Government Expands Probe Into Major League Baseball Steroid Use

The government's already broad investigation into athlete steroid use appears to have widened even more, with the names of 100 baseball players who tested positive for illegal drugs now in the hands of federal investigators.

The information, which an appeals court granted to authorities Wednesday, could help the government pinpoint the source of steroids in baseball and also bolster the perjury case against Barry Bonds, who is under investigation for telling a grand jury he never knowingly used performance-enhancing drugs.

The ruling by the 9th U.S. Circuit Court of Appeals gave investigators access to data from confidential drug tests by Major League Baseball in 2003.

It's unclear if Bonds' results are among those confiscated during the 2004 raids on two labs that conducted the tests.

Even so, the players who are found to have tested positive for steroids could be called to testify about how they obtained the drugs. If enough testify that they got them from Bonds' personal trainer, Greg Anderson, it could undermine the slugger's claim that he didn't know Anderson was supplying him with illegal substances.

Anderson is currently in prison for refusing to testify in the perjury probe. He was previously convicted of steroids distribution.

Bonds' lawyer questioned why the government continues to pursue Bonds when he doesn't believe the Giants' outfielder was among those who tested positive in 2003.

"If Barry is one of the players that did not test positive in '03 for steroids, I would hope that it would cause the government to rethink their continuing harassment they've engaged in for years," attorney Michael Rains said Wednesday.

The samples were collected in 2003 at baseball's direction as part of a survey to gauge the prevalence of steroid use. Players and owners agreed in their labor contract that the results would be confidential, and each player was assigned a code number to be matched with his name.

Quest Diagnostics of Teterboro, N.J., one of the largest drug-testing firms in the nation, analyzed more than 1,400 urine samples from players that season. Comprehensive Drug Testing of Long Beach, Calif., coordinated the collection of specimens and compiled the data.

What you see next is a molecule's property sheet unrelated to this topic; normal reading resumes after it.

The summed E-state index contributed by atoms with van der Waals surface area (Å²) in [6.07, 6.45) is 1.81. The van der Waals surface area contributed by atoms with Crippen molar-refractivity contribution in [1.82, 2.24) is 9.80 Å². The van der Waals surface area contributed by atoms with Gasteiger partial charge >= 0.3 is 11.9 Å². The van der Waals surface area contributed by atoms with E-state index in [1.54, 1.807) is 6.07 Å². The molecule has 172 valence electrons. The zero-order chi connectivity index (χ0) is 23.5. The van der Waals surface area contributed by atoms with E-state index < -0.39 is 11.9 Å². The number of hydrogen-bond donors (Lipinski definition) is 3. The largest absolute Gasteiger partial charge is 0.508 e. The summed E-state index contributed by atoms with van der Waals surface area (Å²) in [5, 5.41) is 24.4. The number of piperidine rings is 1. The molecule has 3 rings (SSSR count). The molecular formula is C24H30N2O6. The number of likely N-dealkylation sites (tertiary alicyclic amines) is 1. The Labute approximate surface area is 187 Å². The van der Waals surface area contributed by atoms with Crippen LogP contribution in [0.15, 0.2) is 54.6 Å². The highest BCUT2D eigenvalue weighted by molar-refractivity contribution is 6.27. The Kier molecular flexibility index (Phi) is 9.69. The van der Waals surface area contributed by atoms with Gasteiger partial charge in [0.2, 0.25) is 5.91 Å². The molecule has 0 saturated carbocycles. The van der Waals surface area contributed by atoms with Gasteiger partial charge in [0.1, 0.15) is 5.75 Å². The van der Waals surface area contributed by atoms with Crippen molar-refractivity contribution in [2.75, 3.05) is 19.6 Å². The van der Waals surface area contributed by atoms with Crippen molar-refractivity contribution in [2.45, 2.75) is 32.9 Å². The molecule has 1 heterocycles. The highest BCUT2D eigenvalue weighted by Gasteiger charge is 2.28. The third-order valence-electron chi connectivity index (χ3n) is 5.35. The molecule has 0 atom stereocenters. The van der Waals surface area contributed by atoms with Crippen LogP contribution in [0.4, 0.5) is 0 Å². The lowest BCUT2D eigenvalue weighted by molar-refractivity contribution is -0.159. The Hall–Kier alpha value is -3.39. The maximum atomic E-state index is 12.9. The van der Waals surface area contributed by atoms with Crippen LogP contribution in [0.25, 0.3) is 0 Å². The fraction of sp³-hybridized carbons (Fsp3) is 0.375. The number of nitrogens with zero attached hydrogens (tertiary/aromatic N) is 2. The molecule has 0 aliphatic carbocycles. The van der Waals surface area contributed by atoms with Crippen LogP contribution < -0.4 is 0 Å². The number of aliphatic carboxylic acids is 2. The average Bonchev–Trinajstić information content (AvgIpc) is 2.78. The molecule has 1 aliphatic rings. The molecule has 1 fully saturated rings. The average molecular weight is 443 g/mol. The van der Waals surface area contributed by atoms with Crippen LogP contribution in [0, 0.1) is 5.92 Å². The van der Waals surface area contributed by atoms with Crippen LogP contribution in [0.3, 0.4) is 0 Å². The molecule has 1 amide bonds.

The testing was part of baseball's effort to determine whether a stricter drug-testing policy was needed. Because 5 percent or more of the tests for steroids came back positive, it automatically triggered the start of testing with penalties in 2004.

Bonds has always maintained he never tested positive for illegal drug use. However, federal investigators demanded to see the 2003 test results for Bonds, then-New York Yankees Gary Sheffield and Jason Giambi, and seven other players.

When they raided the testing labs for those 10 results, investigators also seized computer files containing the test results of nearly 100 other players not named in the government's subpoena and warrants.

The players' union sued to keep the government from accessing the records, saying the seizures violated the players' constitutional rights.

The appellate panel ruled 2-1 Wednesday against that claim, overturning decisions by three lower courts in San Francisco, Los Angeles and Las Vegas.

The key opinion, which says federal prosecutors are entitled to the urine samples and names of those who tested positive, overturns a ruling by U.S. District Judge Susan Illston. The San Francisco-based judge had quashed the subpoenas to seize the test results, saying they constituted harassment and were unreasonable.

"The district court rested its order on legally insufficient grounds, and abused its discretion in granting the motion to quash," Judge Diarmuid F. O'Scannlain wrote for the appeals court in the 120-page decision.

In dissent, Judge Sidney R. Thomas voted to uphold Illston, writing that the government's action "suggests an abuse of grand jury process."

U.S. Attorney Kevin V. Ryan of San Francisco said the office is reviewing the decision "to determine what the next investigative step may be."

The players' union can ask for a new hearing before the full 9th Circuit or appeal the panel's ruling to the U.S. Supreme Court.

The union's general counsel, Michael Weiner, declined to immediately comment, saying he wanted to first review the decision.

Separately, the court also ruled that "the government's seizures were reasonable under the Fourth Amendment" and sent the case back to the district court to review what evidence can be used and what must be returned.

The government's investigation of the Bay Area Laboratory Co-Operative, a now-defunct Burlingame supplements lab at the center of the steroid scandal, already has resulted in guilty pleas from BALCO president Victor Conte, Anderson, BALCO vice president James Valente, chemist Patrick Arnold and track coach Remi Korchemny.

The case is United States v. Comprehensive Drug Testing Inc., 05-10067.